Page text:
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Last updated on August 9th, 2014 at 09:12 am
My dream of helping women find their beauty jumped into over drive when I got a retail location.
I was nervous and excited. But the nervousness faded away as I started to meet the amazing women who run incredible businesses on my street. They’ll all been so welcoming and supportive.
I’d like to introduce you to one who has a transformative story about how she went from being a police officer to becoming an accomplished artist and shop owner.
Angela DeVincentis runs Grit and Grace boutique in downtown Mebane, NC.
When asked what made her want to get into law enforcement, her eyes light up.
She tells you that she was 12 and living in upstate New York. It was career day, and they had police officers. She researched everything she could find about the vocation. Then went to college for criminal justice.
At the young age of 21, she was hired by the Durham Police Department.
And not knowing a soul, she and her parents threw everything into a u-haul and she moved here to start her dream job. Brave is an understatement. She was the smallest person in the academy at 4’11” and three quarters. (I was told that the three quarters are very important.) As she’s talking, I can see she is a powerhouse, but she is TINY. I can imagine the strength it took her to not only keep up but thrive in a physically and mentally demanding career. In fact my jaw might have been on the floor.
She was on patrol for six years and a detective for four. She says:
“I loved foot chases. If you gave me reason to jump outta my car and chase you, I would CHASE you.”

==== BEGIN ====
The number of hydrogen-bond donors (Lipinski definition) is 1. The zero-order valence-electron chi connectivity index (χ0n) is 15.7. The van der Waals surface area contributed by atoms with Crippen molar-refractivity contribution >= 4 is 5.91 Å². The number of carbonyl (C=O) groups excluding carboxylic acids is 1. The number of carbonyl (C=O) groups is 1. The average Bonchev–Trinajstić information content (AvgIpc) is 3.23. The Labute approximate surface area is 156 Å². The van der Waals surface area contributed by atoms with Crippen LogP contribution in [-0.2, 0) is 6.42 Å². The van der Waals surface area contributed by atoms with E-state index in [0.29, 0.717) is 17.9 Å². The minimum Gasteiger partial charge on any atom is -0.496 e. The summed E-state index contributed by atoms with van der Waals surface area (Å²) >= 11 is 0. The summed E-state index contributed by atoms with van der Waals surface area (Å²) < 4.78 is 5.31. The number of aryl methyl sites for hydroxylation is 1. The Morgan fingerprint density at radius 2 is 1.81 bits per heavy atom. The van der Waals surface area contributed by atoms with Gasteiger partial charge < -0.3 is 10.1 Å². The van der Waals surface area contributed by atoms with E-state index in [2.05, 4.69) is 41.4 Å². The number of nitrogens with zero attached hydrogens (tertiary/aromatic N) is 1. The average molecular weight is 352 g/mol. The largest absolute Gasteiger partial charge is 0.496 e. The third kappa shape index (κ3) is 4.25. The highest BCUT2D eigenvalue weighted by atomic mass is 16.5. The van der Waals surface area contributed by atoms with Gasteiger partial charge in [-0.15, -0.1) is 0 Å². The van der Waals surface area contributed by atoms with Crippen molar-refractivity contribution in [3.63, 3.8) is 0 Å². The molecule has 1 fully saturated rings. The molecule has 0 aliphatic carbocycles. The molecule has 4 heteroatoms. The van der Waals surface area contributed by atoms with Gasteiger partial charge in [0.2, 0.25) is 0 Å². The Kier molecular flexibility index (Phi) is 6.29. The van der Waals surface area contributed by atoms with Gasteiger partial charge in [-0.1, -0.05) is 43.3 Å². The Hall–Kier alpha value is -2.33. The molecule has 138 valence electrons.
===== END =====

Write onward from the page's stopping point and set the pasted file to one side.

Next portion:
How did she go from officer to artist? As with most things, dreams can change as we grow.
“I needed a creative outlet that was not cop related, something feminine. I started to making soap in 1998. For two years I sold the soap at the Raleigh flea market every weekend. It did well enough that I created a website. I started doing juried arts and crafts shows in New York. And eventually, after five years, I was supplementing my entire law enforcement income. I had a choice. I had two daughters throughout all this. I was a domestic violence detective, and I decided to stay home with my girls and do the soap full time.”
At this point, Angela is near tears as she describes how much she cared for the women she helped. And how much she mourns the ones she couldn’t. And I marvel at her strength.
She says she has a restless spirit.
“The artist in me was something I didn’t discover until later in life.”
She had a huge collection of license plates from years of recovering stolen vehicles. She started making art with them. Then making jewelry from antique and salvaged spoons. I have one of her bracelets and I adore it. She’s ventured out into lip balms and glosses and I can attest they’re amazing and soothing.
Everything she makes finds a market quickly. This is partly due to her artistic eye and her ability to connect with people.
I’ve spent time with her in her shop and she loves her customers. She knows what’s going on in their lives and she is supportive with offers of referrals or connections if she thinks it will help. When you see her in her store, dressed to the nines, rocking cowboy boots, talking about her art, it’s hard to imagine her in uniform. But it’s clear that every part of her past plays into her future the way it does with most artists. I can’t wait to see what her restless spirit has her make next.
Iman Woods is an American artist who specializes in pin-up photography. Through a unique and therapeutic process, she’s spent over a decade in perfecting, Iman helps women undo the damage from a negative self-image and unrealistic beauty industry expectations. She helps women embrace their own style of beauty and see themselves in a new light. You can find her on her website, ImanWoods[dot]com.
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